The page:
It is truly a privilege to spend time with people in their last days and hours. Something that surprised me at first was how many patients tell me they love me. Initially I gingerly said, “I love you, too,” not comfortable with offering my love so openly to a stranger. Now I say those words with my whole heart. These wise individuals understand that the best we can offer one another is love. 

    I continue to learn every day how music can minister to people at the end of life. Sometimes my job is to bring joy and humor to a home through music. Sometimes the songs I sing allow tears held in tightly to flow freely. Sometimes familiar songs allow grandchildren to have a moment of normalcy with grandma. Sometimes I am blessed to sing the last words a person will hear on earth. Every time I believe music brings life to people living their last days. 


    Women in Ministry and Reformed Hermeneutics

    In his book Letters to a Young Calvinist: An Invitation to the Reformed Tradition, James K. A. Smith strikes up an imaginary dialogue with someone who has recently adopted the Reformed outlook, providing wisdom, insight, and direction that he wishes he himself had during his college years, as he first entered the Reformed tradition.  In a postscript to one of the letters, Smith touches on the topic of women in ministry.  Most Reformed leaders that I'm aware of differ from Smith's position, prerfering the complementarian viewpoint.

    James K. A. Smith writes:

    My position on women in office (and marriage) is no secret to you (given our Sunday school discussions about complementarian vs. egalitarian understandings of marriage).  What you might find surprising, or perhaps disconcerting, is that it was a Reformed hermeneutic that led me to that position.  The narrative dynamic of Creation-Fall-Redemption is the lens through which I think about these gender-related issues.  The C-F-R dynamic, you'll recall, begins with a good creation, is attentive to all the ways that the fall has cursed creation (both human and nonhuman), and understands God's redemption as the salvation of "all things" (Col. 1:20).  In other words, the effect of salvation is to roll back the effects of the curse (Gen. 3); so in the words of our Christian hymn, Christ's redemption reaches "far as the curse is found."  The curse isn't just personal; it isn't just about individual sin.  The curse of the fall affects all of creation (the serpent, the ground, fauna, our work); even our systems and institutions are accursed.  So the good news of redemption has to reach into those spheres as well.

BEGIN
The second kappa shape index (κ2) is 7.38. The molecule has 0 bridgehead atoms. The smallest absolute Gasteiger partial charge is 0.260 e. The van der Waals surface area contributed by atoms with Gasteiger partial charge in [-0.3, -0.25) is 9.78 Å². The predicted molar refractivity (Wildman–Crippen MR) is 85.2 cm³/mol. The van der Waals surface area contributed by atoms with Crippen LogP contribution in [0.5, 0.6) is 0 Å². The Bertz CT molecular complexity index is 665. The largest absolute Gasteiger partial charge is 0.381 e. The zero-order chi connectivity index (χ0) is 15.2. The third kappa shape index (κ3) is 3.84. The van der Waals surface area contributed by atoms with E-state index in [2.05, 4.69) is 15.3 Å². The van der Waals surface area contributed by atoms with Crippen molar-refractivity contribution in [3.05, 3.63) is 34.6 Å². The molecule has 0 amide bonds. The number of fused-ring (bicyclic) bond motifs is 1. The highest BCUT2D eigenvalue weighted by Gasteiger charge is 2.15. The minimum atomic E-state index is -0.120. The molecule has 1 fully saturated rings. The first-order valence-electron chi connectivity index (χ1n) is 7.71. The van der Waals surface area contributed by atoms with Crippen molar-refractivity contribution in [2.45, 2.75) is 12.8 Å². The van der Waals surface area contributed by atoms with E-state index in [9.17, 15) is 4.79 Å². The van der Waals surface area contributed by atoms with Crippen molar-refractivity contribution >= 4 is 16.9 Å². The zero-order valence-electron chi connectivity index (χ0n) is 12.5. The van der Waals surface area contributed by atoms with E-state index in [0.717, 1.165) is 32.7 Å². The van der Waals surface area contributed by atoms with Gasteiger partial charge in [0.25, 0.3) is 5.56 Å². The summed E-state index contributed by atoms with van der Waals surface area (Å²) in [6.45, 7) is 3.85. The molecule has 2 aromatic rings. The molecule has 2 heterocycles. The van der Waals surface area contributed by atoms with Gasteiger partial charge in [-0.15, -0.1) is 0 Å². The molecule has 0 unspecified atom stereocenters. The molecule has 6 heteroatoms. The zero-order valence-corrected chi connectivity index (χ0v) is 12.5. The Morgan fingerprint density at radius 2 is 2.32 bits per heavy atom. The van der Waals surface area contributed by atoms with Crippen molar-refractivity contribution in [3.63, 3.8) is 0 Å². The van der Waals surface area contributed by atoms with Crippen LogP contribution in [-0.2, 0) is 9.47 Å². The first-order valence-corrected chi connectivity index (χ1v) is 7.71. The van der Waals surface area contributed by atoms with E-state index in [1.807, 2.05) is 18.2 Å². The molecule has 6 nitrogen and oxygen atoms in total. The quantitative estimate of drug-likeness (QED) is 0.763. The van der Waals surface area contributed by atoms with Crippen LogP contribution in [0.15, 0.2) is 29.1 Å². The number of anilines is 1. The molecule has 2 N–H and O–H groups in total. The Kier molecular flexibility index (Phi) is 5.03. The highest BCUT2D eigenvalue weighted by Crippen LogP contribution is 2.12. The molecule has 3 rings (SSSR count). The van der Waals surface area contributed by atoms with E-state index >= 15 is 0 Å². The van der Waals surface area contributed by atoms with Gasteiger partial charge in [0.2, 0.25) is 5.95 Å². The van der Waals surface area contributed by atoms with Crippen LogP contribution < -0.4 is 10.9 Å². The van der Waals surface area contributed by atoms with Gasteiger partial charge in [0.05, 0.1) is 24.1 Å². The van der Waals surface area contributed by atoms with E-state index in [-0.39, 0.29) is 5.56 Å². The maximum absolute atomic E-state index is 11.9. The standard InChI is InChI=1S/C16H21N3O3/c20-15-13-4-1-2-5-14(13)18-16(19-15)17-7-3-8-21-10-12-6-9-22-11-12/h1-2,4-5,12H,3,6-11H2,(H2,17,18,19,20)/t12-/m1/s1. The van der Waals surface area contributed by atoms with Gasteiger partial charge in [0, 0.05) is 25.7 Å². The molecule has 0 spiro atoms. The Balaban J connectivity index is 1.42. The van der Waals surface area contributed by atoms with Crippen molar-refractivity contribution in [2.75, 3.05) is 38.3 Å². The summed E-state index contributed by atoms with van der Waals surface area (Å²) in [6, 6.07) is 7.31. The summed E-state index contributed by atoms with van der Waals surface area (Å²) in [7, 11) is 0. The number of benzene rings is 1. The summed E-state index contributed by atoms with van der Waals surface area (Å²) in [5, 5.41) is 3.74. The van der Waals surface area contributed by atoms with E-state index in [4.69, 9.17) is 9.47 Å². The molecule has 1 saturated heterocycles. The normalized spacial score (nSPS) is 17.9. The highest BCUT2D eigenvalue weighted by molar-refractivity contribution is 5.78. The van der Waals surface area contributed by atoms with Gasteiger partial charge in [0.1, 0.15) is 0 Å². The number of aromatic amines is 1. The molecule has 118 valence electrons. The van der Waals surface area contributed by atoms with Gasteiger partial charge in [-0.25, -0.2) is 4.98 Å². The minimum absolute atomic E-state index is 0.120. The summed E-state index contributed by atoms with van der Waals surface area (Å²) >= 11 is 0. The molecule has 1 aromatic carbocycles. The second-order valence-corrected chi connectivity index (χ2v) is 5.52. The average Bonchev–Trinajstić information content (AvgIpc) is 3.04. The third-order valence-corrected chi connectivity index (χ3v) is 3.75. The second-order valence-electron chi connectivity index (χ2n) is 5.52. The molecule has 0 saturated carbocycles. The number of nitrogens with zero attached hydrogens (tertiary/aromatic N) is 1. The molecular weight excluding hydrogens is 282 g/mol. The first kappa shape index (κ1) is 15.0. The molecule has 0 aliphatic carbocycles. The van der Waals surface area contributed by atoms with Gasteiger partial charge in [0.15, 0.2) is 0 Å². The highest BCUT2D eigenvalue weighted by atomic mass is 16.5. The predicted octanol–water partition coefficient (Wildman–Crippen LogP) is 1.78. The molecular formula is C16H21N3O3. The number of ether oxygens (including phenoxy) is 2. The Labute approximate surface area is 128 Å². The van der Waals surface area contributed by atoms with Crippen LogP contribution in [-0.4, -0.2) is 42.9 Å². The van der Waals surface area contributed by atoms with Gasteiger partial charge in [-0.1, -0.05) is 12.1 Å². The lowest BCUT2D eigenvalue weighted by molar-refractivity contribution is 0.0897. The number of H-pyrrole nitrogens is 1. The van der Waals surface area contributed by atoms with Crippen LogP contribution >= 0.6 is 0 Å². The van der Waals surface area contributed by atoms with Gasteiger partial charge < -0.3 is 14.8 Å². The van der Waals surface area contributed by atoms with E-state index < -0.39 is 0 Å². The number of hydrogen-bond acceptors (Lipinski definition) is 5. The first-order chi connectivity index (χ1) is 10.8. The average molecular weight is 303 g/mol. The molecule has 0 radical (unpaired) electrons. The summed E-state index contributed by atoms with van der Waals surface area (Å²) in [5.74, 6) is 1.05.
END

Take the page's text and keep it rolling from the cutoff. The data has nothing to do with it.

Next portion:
I found this interesting.  The logic employed by Smith from within the Reformed tradition matches well with my own, though I am not Reformed.  The work of restoration that has been actualized by the cross of Christ and the unfolding of the work of "new creation", in my reading, extends to marriage and ministry, opening the way for egalitarianism.

    What is your position on women in ministry?  How have you come to those conclusions?  Whatever your conviction, I think it is important that the biblical, historical, and theological evidence should be carefully weighted and considered.  All opinions are welcome here, though if you're in need of guidance on how to best state your conviction, visit my comment policy.